The Coach and Parent Relationship

Posted on Sep 19 2022

Its almost impossible to be a coach and not have to have some form of interaction with a parent or guardian of one or all of your players, regardless of what level you are coaching at! Remember Lavar Ball in the NBA?

Talking to our coaches who are coming to the 2022 Australian U14 Club Championships, working with parents is one of the most challenging parts of their role and inevitably many coaches will encounter or have encountered similar issues in their career.

So, you can either ignore the relationship as not important to you ( not advised ) or like any other issue you face as a coach figure out how you can make the relationship work best for you and the team.

What is an ideal Coach and Parent/Guardian relationship ?

You should feel happy and fulfilled about your contribution to their Childs development and Basketball experience.

They should have a feeling of satisfaction that they have contributed to their Childs health and basketball development by encouraging their kids to be in your team environment.

Basically, nirvana is when everyone, players included, are enjoying and taking pleasure out of the sport of Basketball! We promise it does happen on more occasions than you might think!

Some parents love to be involved and in many clubs and associations are encouraged because their volunteer support is much needed. Some parents though might see team sport as a child minding service with the Coach as the head Child minder!

Coaches Strategies and Tips

  1. Set Expectations. If the parents are clear right from the start what you are trying to achieve it can help nip any potential tensions in the bud. As a coach make sure you are clear on and can convey how in both trainings and games you are going to approach performance v participation and playing time/positions and rotations you will all be in a much better space. You ultimately want parents to be on board and replicating your messages at home and in the journey to and from the stadium. This positive parental involvement is crucial to setting good examples and helping foster and develop a love of the game.
  2. Use Parents as a resource. The key to this is that this is USEFUL INVOLVEMENT. Treat them with respect and give them a role that makes a meaningful contribution. It does not have to be central to the session or the game but can involve management and organisation on the periphery. As a coach, depending on the age of your team and with the right structure you could involve parents in the warmup as referees or facilitators or as statistic collectors.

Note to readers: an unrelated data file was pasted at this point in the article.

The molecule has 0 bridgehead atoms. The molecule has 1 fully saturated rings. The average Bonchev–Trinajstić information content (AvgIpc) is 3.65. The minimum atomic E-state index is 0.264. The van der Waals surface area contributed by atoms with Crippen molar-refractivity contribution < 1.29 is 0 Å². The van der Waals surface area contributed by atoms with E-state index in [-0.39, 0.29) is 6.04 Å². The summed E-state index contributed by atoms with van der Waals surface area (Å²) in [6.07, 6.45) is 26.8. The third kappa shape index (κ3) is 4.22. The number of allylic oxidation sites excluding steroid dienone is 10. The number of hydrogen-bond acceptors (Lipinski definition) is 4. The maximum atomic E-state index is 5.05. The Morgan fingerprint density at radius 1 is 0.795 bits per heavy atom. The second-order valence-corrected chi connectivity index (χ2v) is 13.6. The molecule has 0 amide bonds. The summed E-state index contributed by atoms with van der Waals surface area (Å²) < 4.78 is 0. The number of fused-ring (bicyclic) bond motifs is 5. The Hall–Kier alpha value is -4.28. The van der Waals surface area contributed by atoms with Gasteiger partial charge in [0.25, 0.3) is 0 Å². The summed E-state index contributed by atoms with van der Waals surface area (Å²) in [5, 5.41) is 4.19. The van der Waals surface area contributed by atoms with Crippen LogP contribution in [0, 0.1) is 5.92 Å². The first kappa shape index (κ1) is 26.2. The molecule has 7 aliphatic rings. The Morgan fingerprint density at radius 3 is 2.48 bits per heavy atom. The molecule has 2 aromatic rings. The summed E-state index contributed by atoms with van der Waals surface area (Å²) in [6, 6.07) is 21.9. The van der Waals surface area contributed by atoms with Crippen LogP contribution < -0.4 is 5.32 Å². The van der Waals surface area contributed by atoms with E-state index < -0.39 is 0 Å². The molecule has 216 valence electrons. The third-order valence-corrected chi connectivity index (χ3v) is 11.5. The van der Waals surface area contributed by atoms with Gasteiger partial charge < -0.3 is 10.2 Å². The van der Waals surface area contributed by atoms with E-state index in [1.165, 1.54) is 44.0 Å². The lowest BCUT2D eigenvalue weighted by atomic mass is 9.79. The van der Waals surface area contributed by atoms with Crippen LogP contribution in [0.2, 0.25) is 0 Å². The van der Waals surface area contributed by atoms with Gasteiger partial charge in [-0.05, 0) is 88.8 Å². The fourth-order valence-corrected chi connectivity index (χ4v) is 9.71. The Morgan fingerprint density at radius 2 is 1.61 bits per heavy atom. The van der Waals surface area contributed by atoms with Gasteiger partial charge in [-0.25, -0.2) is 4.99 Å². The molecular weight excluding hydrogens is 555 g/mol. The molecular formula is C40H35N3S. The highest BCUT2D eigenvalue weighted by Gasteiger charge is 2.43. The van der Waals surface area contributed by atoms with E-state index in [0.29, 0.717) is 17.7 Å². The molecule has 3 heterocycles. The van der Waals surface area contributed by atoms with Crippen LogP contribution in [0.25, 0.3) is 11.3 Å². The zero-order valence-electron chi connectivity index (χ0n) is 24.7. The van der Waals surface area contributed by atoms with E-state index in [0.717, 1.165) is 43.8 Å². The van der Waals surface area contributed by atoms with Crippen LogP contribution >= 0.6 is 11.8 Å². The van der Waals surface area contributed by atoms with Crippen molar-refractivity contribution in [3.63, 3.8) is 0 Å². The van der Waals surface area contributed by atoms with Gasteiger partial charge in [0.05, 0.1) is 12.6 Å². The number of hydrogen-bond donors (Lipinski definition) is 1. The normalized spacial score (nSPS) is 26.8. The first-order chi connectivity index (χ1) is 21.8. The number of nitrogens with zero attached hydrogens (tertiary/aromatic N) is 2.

3. Always listen. Even if you don’t agree or have a clarification on their statement, remain calm, let them finish and give them the respect of hearing them out. This will often allow them to release any emotion they feel and allow them to be more rational when you have a chance to respond. If emotions are still too high, it could be best to acknowledge their issue and arrange a time, suitable for you both to discuss it further in private.
  4. Before you respond to a parent’s enquiry make sure you are clear on the following
    1. What is their problem? Can you even solve it? Don’t make promises you can’t keep, that just creates further problems down the line even though it might make the immediate moment more pleasant.
    2. Do they have a point ? Is there something you can change either personally or as a team that will solve this problem and improve the environment.
    3. If you can resolve it what are the steps to do so and how will you communicate these.
    4. If you cannot resolve it be prepared to provide details of someone the parent can talk too if they want to discuss it further.
  5. You aren’t alone. If you have a problem, its 99% likely someone else has had the same problem. It might not be in the same sport or even in the same country but there is probably a coach that has faced it and found a solution. This is one of the occasions where the internet can be very helpful.

Messages to present to Parents

  1. Basketball and sport in general hasĀ  changed from when you were your Childs age. So please have an open mind. Coaching Techniques have been refined, session structures have been altered and improved and the role of the coach might be different to how it was when you played.
  2. Be respectful but comfortable enough to ask for clarification at a time that is suitable to all parties and when emotions are not heightened. Any problems shouldn’t be discussed immediately after a game, arrange a time where a conversation can be had in private with cool heads.
  3. Remember everyone is just trying to do their very best. You will make mistakes but you will do your best to admit to them when they happen and as long as message number 2 is observed you will always be happy to have discussions with them about basketball.

If you have any other suggestions please send them to us at

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